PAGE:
A Warrenton, MO, woman who pleaded guilty to stealing thousands of dollars from senior citizens and defrauding her boss was sentenced to probation and ordered to pay restitution.
A former Warrenton mobile home park manager will spend the next five years on probation and pay more than $117,000 in restitution after she pleaded guilty to stealing from senior citizens.
The sentence was issued during a Jan. 4 hearing. The charges were filed in 2021.
Shannon M. Sonnenschein, who managed Lakeview Estates near Warrenton, pleaded guilty to eight charges of stealing more than $750, two counts of forgery, one count of attempted forgery, and one count of financial exploitation of an elderly or disabled person.
From information published at the time the charges were filed, Sonnenschein acted as an intermediary to help residents buy and sell trailer homes. The charges allege that Sonnenschein kept a significant portion of the money in these property exchanges meant for the sellers or the property owner, Moore Enterprises. Sonnenschein allegedly deposited the illicit money using her grandmother’s bank account.
The stealing and forgery counts each carries a jail sentence of seven years, the attempted forgery count carries a sentence of four years, and the financial exploitation count carries a sentence of 10 years.
Those sentences were suspended, though, by Chief Judge Jason Lamb. Interim Warren County Prosecuting Attorney Keith Freie declined to comment after the sentencing.
“I’m glad the case finally is adjudicated,” Warren County Sheriff Kevin Harrison said. “And I am very thankful that the court is making it a priority to try to collect as much restitution as they can.”
But Harrison and several of Sonnenschein’s victims were disappointed that she will not serve any time behind bars. Some of those read victim impact statements during the hearing.
“There was a considerable showing at court last week of residents from Lakeview that expressed their views to the court and how they thought she should be locked up,” Harrison said. “So I think there’s a component of the residents and the victims that on one hand they’re glad that she was convicted, she’s going to have to pay money back. But I think the consensus is she got off pretty easy for what she did.”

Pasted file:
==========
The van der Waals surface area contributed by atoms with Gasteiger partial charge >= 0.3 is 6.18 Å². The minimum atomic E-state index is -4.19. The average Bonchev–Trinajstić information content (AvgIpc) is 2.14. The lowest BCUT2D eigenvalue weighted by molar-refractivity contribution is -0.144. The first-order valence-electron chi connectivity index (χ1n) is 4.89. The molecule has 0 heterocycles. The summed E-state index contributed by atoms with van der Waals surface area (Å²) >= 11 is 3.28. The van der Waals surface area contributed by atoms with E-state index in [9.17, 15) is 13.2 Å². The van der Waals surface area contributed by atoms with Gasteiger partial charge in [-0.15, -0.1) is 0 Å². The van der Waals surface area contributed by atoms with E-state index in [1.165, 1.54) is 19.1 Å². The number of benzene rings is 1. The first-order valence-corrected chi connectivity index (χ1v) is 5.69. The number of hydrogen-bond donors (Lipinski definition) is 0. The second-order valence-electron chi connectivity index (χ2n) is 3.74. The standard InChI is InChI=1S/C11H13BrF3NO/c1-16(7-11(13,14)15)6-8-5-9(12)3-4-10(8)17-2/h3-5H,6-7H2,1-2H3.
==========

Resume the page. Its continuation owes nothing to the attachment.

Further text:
Harrison said he understood why the judge chose to sentence Sonnenschein to probation rather than giving her any time in prison, but he said he had hoped she would at least get a “shock” jail sentence.
“You’ve got to be careful on a case like this because while somebody’s locked up, they’re not making any restitution,” he said. “So they have to be out and they have to be working to pay the money back. So there is a trade off. But a lot of times, they set these people down for 30 days, 60 days, 90, 120 days to show you what prison or jail is like. This is where you’re going to end up if you don’t take your probation serious or if you don’t follow through with the terms of your restitution.”
Sheriff Harrison also had a message for Sonnenschein as she begins her five years on probation.
“I hope she realized what could have happened in this case and that she takes advantage of being given that opportunity and that she makes good to the victims because she really escaped a prison sentence and restitution and the probation,” he said. “So I hope she takes that serious and upholds making it right to these victims.”
About the author: Jason Koch is the editor of The Warren County Record, and covers local news and government for the newspaper. He has won multiple awards from both the Indiana and Illinois APME and from the Illinois Press Association. He can be reached at 636-456-6397 or at email@example.com